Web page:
Sunday, September 29, 2013

What's Conservative About Shutting Down The Government Or Defaulting To Repeal Obamacare?

Conservatives claim they respect the Constitution as framed by America's founders. Further, I can remember former President George W. Bush repeating "I trust the American people" as if the sentence were an incantation against all evil.

On ABC's This Week Matt Dowd, former George W. Bush political strategist, points out that contemporary politicians seem to have trust issues:
Well first I want to say after watching your interview with the Foreign Minister of Iran. It's somewhat amazing and ironic that more reasonable and enlightenment is coming out of the Middle East than is coming out of Washington D.C. these days. With everything that's happened with Syria and the chemical weapons and all that, it's like we're now in a situation where we have to look at ourselves and say, why isn't our own act in order?
One of the biggest problems that's going on I think in this country today, this government shutdown, which everybody knows is a bad idea and ultimately will be bad for the Republicans and they only hope it's only temporarily bad.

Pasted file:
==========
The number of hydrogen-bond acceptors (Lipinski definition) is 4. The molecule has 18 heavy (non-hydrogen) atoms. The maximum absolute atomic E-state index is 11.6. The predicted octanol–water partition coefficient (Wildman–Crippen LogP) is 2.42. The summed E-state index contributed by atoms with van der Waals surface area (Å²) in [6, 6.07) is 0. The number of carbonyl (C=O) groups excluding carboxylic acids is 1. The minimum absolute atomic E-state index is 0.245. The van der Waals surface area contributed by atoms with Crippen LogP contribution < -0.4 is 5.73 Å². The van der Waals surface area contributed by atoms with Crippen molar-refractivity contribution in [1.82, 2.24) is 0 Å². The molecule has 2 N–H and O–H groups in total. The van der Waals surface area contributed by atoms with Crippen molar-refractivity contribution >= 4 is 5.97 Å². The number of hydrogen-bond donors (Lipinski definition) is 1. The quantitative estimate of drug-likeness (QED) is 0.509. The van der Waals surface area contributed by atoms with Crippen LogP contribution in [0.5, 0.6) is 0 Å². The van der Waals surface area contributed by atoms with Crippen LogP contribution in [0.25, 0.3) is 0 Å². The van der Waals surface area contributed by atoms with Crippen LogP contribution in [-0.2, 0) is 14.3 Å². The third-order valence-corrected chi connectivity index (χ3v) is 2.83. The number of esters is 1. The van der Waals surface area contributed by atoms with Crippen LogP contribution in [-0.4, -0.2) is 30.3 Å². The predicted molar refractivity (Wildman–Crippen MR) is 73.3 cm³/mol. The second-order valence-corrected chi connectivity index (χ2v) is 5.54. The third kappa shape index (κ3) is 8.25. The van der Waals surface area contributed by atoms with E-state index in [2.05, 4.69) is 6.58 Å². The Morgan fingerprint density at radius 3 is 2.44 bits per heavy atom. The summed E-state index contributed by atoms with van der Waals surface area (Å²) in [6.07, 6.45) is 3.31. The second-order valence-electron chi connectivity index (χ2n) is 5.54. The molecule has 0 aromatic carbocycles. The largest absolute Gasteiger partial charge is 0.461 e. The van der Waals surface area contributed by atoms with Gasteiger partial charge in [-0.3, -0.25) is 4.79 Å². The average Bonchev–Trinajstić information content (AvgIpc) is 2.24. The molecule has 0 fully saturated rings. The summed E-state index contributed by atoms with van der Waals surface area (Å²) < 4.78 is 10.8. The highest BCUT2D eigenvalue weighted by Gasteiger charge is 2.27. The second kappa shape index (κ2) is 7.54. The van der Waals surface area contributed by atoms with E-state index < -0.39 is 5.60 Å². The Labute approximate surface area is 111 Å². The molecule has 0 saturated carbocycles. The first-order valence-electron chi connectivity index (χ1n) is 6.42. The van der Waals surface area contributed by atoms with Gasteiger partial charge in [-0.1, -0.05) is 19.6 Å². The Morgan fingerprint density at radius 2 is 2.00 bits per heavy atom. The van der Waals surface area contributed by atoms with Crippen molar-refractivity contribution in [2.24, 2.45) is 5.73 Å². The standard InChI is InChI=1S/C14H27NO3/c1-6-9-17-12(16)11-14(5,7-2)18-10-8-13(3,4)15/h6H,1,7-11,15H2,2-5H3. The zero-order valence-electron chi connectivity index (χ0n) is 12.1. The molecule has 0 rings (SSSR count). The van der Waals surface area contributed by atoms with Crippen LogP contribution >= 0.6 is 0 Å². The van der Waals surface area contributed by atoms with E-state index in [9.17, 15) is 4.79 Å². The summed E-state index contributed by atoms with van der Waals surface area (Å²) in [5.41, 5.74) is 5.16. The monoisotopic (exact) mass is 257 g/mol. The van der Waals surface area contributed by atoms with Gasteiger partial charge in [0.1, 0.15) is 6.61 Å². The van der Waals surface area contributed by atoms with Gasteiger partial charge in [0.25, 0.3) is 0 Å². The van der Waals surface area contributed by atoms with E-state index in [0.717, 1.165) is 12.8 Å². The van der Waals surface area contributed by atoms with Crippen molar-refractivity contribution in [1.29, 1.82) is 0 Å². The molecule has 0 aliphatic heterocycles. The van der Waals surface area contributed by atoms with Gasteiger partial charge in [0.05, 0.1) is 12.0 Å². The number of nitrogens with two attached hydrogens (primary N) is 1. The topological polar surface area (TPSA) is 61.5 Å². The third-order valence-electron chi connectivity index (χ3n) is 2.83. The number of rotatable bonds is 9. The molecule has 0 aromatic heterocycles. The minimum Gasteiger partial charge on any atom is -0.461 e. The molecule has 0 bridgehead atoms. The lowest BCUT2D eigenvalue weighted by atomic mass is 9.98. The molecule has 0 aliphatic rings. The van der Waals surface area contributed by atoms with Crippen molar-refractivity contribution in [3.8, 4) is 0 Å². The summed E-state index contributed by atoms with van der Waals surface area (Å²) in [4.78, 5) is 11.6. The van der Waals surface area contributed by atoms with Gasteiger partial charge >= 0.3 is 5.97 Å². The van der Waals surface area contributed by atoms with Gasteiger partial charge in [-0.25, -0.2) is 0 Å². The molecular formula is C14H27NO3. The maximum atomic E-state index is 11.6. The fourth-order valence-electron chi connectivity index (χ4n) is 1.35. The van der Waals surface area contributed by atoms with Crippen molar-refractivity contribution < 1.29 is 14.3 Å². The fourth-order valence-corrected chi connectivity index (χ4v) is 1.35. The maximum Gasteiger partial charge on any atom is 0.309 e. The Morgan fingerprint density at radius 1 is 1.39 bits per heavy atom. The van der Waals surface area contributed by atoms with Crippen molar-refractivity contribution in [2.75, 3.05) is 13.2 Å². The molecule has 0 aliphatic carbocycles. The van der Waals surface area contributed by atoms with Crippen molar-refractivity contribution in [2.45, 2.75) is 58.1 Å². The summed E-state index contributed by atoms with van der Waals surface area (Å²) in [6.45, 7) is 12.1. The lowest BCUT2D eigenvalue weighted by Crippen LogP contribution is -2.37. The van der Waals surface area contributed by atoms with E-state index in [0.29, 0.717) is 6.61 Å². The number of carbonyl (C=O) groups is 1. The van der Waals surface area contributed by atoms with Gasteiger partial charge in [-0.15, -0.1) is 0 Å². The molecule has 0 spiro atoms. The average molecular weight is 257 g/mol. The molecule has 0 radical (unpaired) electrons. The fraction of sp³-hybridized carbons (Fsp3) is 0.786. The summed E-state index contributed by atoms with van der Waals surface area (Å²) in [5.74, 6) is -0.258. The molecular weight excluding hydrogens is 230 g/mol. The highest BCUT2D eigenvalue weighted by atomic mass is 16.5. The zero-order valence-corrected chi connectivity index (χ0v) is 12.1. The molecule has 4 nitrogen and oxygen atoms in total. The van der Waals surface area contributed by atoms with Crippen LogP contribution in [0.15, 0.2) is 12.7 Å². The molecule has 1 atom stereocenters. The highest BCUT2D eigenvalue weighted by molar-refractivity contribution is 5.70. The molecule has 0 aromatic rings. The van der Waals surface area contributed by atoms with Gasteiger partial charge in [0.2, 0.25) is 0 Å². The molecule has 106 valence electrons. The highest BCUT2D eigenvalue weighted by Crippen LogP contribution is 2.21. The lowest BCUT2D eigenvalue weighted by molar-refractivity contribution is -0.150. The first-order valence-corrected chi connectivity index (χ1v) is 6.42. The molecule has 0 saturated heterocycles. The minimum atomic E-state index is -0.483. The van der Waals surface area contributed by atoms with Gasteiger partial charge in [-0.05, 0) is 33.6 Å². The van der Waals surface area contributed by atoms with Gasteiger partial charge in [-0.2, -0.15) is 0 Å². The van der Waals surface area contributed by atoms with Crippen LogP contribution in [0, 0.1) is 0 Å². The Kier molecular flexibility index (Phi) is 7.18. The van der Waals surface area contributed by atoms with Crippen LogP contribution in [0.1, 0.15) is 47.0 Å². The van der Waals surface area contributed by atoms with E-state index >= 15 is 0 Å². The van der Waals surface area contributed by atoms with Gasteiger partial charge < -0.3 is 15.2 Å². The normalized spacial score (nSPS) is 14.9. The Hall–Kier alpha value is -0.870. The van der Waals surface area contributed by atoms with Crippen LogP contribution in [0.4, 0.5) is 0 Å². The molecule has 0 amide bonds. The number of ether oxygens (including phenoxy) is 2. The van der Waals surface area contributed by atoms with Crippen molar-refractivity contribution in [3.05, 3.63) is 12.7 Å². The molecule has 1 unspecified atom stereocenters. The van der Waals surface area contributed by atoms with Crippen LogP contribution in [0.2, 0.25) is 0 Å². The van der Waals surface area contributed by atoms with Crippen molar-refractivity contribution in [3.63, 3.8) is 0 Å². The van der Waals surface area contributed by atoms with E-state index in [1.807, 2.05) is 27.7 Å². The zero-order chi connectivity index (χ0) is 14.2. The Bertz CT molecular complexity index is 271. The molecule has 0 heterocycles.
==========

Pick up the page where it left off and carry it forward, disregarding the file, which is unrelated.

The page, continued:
That is that way is, there's a large part of both parties that refuses to accept what actually is going on. So they don't, if they don't like the result of an election, they contest the election. If they don't like the result of a legislative something passing the Senate, passing the House, signed by the president, which is the Affordable Care Act or Obamacare, we actually have a situation, we should accept it.
I have some disagreements with it. I think there's great parts of it. I think there's great parts of it. I think there's some parts of it that could be problematic. But it is the law and we should accept it. But part of the problem is in our politics today is that we refuse to accept our institutions, our legislation and our elections
If Republicans want to repeal the Affordable Care Act aka Obamacare, a law that has been upheld by the Supreme Court,  there's a simple constitutional way to do it. Win the White House in 2016.